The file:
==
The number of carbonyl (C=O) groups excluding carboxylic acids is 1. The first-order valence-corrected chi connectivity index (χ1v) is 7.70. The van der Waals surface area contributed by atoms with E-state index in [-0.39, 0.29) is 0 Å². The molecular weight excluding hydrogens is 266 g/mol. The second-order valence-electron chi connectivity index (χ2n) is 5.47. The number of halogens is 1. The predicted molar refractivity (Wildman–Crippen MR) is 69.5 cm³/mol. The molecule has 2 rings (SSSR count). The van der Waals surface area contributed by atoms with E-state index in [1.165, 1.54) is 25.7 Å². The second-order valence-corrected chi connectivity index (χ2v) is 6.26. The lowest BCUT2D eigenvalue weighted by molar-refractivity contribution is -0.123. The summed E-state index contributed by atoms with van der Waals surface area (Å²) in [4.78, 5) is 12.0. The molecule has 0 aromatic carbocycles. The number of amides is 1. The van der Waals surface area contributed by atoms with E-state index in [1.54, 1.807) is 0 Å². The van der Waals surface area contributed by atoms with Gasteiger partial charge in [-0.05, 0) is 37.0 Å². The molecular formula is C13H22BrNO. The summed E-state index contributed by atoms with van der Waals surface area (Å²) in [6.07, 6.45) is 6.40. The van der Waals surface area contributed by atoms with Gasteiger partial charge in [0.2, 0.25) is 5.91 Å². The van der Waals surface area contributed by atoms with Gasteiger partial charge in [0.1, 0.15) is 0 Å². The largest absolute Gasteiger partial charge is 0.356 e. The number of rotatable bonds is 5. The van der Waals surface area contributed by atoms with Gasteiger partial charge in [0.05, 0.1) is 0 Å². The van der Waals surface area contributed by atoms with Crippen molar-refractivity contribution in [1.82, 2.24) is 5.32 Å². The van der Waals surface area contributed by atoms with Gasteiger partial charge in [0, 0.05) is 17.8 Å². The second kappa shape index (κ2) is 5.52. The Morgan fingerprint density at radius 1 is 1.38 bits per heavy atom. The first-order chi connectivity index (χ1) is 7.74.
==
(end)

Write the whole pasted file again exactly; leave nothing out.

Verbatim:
The number of carbonyl (C=O) groups excluding carboxylic acids is 1. The first-order valence-corrected chi connectivity index (χ1v) is 7.70. The van der Waals surface area contributed by atoms with E-state index in [-0.39, 0.29) is 0 Å². The molecular weight excluding hydrogens is 266 g/mol. The second-order valence-electron chi connectivity index (χ2n) is 5.47. The number of halogens is 1. The predicted molar refractivity (Wildman–Crippen MR) is 69.5 cm³/mol. The molecule has 2 rings (SSSR count). The van der Waals surface area contributed by atoms with E-state index in [1.165, 1.54) is 25.7 Å². The second-order valence-corrected chi connectivity index (χ2v) is 6.26. The lowest BCUT2D eigenvalue weighted by molar-refractivity contribution is -0.123. The summed E-state index contributed by atoms with van der Waals surface area (Å²) in [4.78, 5) is 12.0. The molecule has 0 aromatic carbocycles. The number of amides is 1. The van der Waals surface area contributed by atoms with E-state index in [1.54, 1.807) is 0 Å². The van der Waals surface area contributed by atoms with Gasteiger partial charge in [-0.05, 0) is 37.0 Å². The molecular formula is C13H22BrNO. The summed E-state index contributed by atoms with van der Waals surface area (Å²) in [6.07, 6.45) is 6.40. The van der Waals surface area contributed by atoms with Gasteiger partial charge in [0.2, 0.25) is 5.91 Å². The van der Waals surface area contributed by atoms with Gasteiger partial charge in [0.1, 0.15) is 0 Å². The largest absolute Gasteiger partial charge is 0.356 e. The number of rotatable bonds is 5. The van der Waals surface area contributed by atoms with Gasteiger partial charge in [0.05, 0.1) is 0 Å². The van der Waals surface area contributed by atoms with Crippen molar-refractivity contribution in [1.82, 2.24) is 5.32 Å². The van der Waals surface area contributed by atoms with Gasteiger partial charge in [0, 0.05) is 17.8 Å². The second kappa shape index (κ2) is 5.52. The Morgan fingerprint density at radius 1 is 1.38 bits per heavy atom. The first-order chi connectivity index (χ1) is 7.74.